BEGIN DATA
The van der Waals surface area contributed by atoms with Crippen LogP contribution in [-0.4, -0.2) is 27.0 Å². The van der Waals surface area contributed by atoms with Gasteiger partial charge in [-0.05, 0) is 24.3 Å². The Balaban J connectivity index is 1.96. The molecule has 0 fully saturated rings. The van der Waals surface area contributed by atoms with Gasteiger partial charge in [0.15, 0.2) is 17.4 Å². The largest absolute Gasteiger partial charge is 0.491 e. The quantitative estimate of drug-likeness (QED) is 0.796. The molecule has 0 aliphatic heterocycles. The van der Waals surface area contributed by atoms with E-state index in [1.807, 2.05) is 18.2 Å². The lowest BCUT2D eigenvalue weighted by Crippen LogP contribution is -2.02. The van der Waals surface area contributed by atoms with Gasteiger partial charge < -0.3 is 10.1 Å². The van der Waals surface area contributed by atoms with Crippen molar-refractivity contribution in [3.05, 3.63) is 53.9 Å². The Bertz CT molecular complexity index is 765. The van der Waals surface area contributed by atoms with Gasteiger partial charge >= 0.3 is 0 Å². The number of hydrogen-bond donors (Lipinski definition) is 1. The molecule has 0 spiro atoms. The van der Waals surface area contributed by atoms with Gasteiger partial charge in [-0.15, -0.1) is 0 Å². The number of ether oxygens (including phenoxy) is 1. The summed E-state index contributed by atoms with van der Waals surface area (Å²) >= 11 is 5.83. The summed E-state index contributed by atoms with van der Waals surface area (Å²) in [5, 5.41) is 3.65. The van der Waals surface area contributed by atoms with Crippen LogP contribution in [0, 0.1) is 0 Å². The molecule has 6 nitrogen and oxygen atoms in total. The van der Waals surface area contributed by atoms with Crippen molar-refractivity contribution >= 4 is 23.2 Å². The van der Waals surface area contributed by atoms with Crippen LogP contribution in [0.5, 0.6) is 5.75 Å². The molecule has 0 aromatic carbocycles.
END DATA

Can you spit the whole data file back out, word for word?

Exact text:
The van der Waals surface area contributed by atoms with Crippen LogP contribution in [-0.4, -0.2) is 27.0 Å². The van der Waals surface area contributed by atoms with Gasteiger partial charge in [-0.05, 0) is 24.3 Å². The Balaban J connectivity index is 1.96. The molecule has 0 fully saturated rings. The van der Waals surface area contributed by atoms with Gasteiger partial charge in [0.15, 0.2) is 17.4 Å². The largest absolute Gasteiger partial charge is 0.491 e. The quantitative estimate of drug-likeness (QED) is 0.796. The molecule has 0 aliphatic heterocycles. The van der Waals surface area contributed by atoms with E-state index in [1.807, 2.05) is 18.2 Å². The lowest BCUT2D eigenvalue weighted by Crippen LogP contribution is -2.02. The van der Waals surface area contributed by atoms with Gasteiger partial charge < -0.3 is 10.1 Å². The van der Waals surface area contributed by atoms with Crippen molar-refractivity contribution in [3.05, 3.63) is 53.9 Å². The Bertz CT molecular complexity index is 765. The van der Waals surface area contributed by atoms with Gasteiger partial charge >= 0.3 is 0 Å². The number of hydrogen-bond donors (Lipinski definition) is 1. The molecule has 0 spiro atoms. The van der Waals surface area contributed by atoms with Gasteiger partial charge in [-0.15, -0.1) is 0 Å². The number of ether oxygens (including phenoxy) is 1. The summed E-state index contributed by atoms with van der Waals surface area (Å²) >= 11 is 5.83. The summed E-state index contributed by atoms with van der Waals surface area (Å²) in [5, 5.41) is 3.65. The van der Waals surface area contributed by atoms with Crippen LogP contribution in [0, 0.1) is 0 Å². The molecule has 6 nitrogen and oxygen atoms in total. The van der Waals surface area contributed by atoms with Crippen molar-refractivity contribution >= 4 is 23.2 Å². The van der Waals surface area contributed by atoms with Crippen LogP contribution in [0.5, 0.6) is 5.75 Å². The molecule has 0 aromatic carbocycles.